Category: Uncategorized

NYC at night

 

Here’s a pic of the Empire State Building, taken from Penn Station (7th Ave at 33rd St.) about 7pm last night. I really miss the lockers in the train stations – it’s a lot harder to explore the city and climb stairs with 75 pounds of luggage in tow to literally everywhere.

 

Climbing the Value Chain

Ahhhh…. It’s that most wonderful time of the year – March – when a young accountant’s mind turns to… MUSH.

Yes, busy season is here, and like all of us, I’m frantically trying to get stuff done for clients.  The good news is that I have a spare PC with a TV card in it, so I can at least run Formula One in the background while I work 24×7.  With my trips to Seattle and Detroit next week, I’m not sure my wife and son will even know that I’m out of town (even though I usually work out of my home office).

As a sole practitioner, my clients ask me to deal with many different issues for them – Quickbooks, Peachtree, taxes, compliance, IT support, dealing with vendors, etc.  As such, there are some things that, although I am professionally capable of dealing with them, it’s a lot easier to find someone to take care of the details, as the value of the service to the client is not what I would like to make on an hourly basis.  That having been said, I want to take care of my client – but I don’t want to be in the business of stuffing envelopes, nor do my clients want to pay my rate for that service.  Accordingly, I’m trying to identify specialists who deal with these details for a reasonable fee.

One service which has been recommended to me is FileTaxes.com.  This is a service which will prepare 1099’s, W-2’s, 941’s, and the like for you, and keep you from going nuts trying to find that one copy of a “red” W-3 or 1096 on February 28th.  PayCycle (mentioned below) also offers a service for up to 50 1099’s which gives you e-filing capabilities, and prints the recipient copies on your PC for $10 wholesale(e.g. CPA Firms) or $40 retail (e.g. end users).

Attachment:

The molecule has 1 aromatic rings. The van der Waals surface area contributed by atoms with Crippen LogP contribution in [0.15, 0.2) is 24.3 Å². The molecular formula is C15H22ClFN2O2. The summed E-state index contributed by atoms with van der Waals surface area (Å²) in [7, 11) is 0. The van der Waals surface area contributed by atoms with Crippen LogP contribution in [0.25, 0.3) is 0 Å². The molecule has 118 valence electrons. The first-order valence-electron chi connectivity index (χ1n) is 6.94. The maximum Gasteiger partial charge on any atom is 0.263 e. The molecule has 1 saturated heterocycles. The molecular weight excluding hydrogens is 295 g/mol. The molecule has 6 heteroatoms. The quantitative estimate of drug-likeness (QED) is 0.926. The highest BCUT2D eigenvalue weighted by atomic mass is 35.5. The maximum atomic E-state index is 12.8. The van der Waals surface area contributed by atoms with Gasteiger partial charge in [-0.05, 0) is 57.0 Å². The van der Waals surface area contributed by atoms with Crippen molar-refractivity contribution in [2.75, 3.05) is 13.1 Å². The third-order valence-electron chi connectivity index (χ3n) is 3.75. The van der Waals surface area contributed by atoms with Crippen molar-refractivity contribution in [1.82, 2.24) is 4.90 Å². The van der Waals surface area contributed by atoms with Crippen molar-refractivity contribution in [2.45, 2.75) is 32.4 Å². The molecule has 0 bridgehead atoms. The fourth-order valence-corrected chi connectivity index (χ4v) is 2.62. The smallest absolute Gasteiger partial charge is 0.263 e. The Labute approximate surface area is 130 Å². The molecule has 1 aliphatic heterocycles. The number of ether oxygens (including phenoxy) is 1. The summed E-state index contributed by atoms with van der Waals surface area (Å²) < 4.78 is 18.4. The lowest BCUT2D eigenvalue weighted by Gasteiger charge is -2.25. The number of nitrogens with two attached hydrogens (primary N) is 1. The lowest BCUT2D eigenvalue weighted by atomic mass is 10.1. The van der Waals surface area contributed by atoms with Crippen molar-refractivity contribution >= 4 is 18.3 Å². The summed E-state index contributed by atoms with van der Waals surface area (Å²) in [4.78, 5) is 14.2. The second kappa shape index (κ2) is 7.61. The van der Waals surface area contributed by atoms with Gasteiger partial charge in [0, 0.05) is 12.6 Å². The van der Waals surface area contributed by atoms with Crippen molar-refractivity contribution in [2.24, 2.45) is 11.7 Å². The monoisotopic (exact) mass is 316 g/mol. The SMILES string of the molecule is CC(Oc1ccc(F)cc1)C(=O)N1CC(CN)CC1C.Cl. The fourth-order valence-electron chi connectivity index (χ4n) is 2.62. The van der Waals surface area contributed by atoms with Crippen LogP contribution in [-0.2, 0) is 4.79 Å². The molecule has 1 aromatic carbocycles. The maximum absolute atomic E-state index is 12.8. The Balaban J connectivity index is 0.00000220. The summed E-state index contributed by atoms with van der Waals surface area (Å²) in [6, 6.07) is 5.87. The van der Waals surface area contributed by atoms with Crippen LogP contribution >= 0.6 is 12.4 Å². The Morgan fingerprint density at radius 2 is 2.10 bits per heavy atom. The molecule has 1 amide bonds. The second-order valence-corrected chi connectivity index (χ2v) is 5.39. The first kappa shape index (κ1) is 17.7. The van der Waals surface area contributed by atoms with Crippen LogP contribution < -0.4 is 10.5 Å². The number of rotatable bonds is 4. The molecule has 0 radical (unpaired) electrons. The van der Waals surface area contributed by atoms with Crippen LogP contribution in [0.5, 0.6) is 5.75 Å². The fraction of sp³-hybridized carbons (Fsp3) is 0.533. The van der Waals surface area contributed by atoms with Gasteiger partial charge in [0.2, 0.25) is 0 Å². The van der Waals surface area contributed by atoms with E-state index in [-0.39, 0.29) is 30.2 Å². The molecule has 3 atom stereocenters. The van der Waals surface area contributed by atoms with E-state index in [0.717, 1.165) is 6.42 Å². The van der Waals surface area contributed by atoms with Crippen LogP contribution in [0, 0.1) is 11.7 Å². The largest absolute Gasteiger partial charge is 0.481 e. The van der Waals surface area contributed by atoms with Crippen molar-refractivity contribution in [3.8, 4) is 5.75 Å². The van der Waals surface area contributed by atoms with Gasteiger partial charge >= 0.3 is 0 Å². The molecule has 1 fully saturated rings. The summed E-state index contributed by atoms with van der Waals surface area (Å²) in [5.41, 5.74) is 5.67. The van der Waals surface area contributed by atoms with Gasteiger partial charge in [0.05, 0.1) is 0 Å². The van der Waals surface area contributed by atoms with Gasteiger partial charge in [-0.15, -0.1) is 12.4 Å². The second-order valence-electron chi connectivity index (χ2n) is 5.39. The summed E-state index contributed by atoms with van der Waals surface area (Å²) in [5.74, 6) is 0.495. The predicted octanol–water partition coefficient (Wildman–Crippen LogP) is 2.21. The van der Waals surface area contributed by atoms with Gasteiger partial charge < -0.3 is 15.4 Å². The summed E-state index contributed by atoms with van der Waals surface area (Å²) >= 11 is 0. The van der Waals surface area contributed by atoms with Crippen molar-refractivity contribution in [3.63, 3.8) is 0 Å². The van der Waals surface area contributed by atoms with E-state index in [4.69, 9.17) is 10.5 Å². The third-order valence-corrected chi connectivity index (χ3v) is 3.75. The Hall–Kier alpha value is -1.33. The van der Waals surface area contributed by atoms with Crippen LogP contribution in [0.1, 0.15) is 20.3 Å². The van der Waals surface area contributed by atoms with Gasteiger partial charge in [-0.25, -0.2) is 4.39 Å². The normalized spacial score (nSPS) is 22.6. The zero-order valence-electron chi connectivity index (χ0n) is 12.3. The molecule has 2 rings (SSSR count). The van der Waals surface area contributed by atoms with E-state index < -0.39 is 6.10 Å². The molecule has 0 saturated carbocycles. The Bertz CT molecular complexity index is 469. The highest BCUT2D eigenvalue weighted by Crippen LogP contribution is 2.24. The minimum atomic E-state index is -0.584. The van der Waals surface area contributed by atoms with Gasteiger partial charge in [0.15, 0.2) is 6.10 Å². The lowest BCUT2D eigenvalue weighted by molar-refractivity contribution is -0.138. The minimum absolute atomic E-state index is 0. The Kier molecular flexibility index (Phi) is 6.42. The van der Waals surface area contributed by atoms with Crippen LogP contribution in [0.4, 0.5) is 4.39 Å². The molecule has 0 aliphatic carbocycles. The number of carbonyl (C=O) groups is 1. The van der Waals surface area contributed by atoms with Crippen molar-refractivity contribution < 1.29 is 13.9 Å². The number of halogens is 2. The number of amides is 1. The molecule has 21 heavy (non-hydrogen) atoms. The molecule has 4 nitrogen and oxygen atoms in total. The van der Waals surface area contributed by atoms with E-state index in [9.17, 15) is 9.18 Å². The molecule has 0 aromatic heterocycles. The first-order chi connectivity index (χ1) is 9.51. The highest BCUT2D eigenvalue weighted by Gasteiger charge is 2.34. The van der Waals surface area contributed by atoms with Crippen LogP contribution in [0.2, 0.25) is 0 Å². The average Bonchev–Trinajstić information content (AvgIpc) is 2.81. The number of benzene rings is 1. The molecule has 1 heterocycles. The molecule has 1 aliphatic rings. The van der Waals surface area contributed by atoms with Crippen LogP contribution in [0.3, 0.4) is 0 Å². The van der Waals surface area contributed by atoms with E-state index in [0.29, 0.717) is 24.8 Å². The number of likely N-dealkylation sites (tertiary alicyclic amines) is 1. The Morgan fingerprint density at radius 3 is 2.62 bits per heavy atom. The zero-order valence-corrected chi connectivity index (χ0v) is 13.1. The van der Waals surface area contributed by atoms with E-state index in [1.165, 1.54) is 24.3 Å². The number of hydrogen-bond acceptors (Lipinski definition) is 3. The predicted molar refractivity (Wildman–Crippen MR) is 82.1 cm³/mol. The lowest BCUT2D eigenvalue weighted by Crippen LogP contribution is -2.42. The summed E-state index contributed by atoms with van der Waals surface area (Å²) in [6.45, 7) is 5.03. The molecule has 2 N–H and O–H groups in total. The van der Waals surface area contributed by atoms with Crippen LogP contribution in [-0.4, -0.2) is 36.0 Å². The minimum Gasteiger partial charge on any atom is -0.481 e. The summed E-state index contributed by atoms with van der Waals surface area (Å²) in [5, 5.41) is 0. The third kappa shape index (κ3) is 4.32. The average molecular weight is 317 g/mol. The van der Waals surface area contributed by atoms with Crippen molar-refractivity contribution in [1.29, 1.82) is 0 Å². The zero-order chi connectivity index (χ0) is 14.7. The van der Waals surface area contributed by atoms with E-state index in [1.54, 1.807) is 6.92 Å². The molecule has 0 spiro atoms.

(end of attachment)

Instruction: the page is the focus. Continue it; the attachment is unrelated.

Another service which I’ve seen a demo of is Paycycle‘s payroll service – an outsourced payroll solution which lets accountants rebrand their web-based payroll solution, mark it up, and sell it to their clients.  (It appears to be similar to some of the services provided by AccountantsWorld, which is another company helping small firms rebrand automated services).  It costs $14.99/client/month, and their webinar was pretty impressive.  I’ve got a couple of small companies who are using ADP and some other services who I’m thinking of switching over to see how well it works.  The website speaks of imports into Quickbooks, Peachtree, and other formats, alt.  Bad news here – there’s a limit of 50 active employees, so my client with 75 actives who needs a solution is out.

How are you helping yourself and your clients provide more value in less time?  If you’re not thinking about how to constantly do more with less, you’re sitting still – and in today’s dog-eat-dog world, that’s a great way to end up as the prey instead of the predator we all aspire to be.

P.S. If you have a few minutes and haven’t laughed enough lately, there’s some hilarious new music on iTunes from a fake band called “Van Heffer”.  The whole tragic saga of Van Heffer has been played out in Wichita Rutherford’s podcast, “Five Minutes with Wichita” – but here’s a thumbnail sketch:  Sissy Elvis impersonator sings Black Sabbath and Ozzy Osbourne songs backed by a  Bluegrass band.  Now this is no cheap imitation – Randy Rhoades guitar solos are repeated note-for-note on a mandolin.  My favorite track:  The Bluegrass version of Iron Man.  Check it out – the whole album is $9.90, and as Wichita would say, “It’s just precious.”

 

Thanksgiving, 1620.